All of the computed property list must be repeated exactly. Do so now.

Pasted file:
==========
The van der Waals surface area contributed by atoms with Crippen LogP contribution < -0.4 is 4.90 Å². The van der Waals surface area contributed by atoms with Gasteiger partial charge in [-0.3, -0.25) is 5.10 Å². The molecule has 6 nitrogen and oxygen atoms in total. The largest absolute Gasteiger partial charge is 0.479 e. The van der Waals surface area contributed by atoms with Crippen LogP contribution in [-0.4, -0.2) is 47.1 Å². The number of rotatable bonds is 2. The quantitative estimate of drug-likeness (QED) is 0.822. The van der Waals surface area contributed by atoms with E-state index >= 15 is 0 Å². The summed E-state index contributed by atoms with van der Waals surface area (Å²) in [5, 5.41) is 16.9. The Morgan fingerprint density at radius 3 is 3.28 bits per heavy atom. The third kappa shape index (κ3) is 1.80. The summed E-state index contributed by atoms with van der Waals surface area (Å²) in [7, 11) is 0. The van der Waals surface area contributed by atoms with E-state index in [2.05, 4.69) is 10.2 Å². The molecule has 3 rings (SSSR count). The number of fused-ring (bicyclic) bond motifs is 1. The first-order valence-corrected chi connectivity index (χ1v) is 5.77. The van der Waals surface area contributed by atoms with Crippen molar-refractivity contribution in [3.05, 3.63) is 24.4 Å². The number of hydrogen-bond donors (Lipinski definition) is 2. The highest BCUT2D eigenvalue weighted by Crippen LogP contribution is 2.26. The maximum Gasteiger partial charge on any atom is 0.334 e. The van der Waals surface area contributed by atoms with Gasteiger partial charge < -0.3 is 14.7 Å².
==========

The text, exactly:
The van der Waals surface area contributed by atoms with Crippen LogP contribution < -0.4 is 4.90 Å². The van der Waals surface area contributed by atoms with Gasteiger partial charge in [-0.3, -0.25) is 5.10 Å². The molecule has 6 nitrogen and oxygen atoms in total. The largest absolute Gasteiger partial charge is 0.479 e. The van der Waals surface area contributed by atoms with Crippen LogP contribution in [-0.4, -0.2) is 47.1 Å². The number of rotatable bonds is 2. The quantitative estimate of drug-likeness (QED) is 0.822. The van der Waals surface area contributed by atoms with E-state index >= 15 is 0 Å². The summed E-state index contributed by atoms with van der Waals surface area (Å²) in [5, 5.41) is 16.9. The Morgan fingerprint density at radius 3 is 3.28 bits per heavy atom. The third kappa shape index (κ3) is 1.80. The summed E-state index contributed by atoms with van der Waals surface area (Å²) in [7, 11) is 0. The van der Waals surface area contributed by atoms with E-state index in [2.05, 4.69) is 10.2 Å². The molecule has 3 rings (SSSR count). The number of fused-ring (bicyclic) bond motifs is 1. The first-order valence-corrected chi connectivity index (χ1v) is 5.77. The van der Waals surface area contributed by atoms with Crippen molar-refractivity contribution in [3.05, 3.63) is 24.4 Å². The number of hydrogen-bond donors (Lipinski definition) is 2. The highest BCUT2D eigenvalue weighted by Crippen LogP contribution is 2.26. The maximum Gasteiger partial charge on any atom is 0.334 e. The van der Waals surface area contributed by atoms with Gasteiger partial charge < -0.3 is 14.7 Å².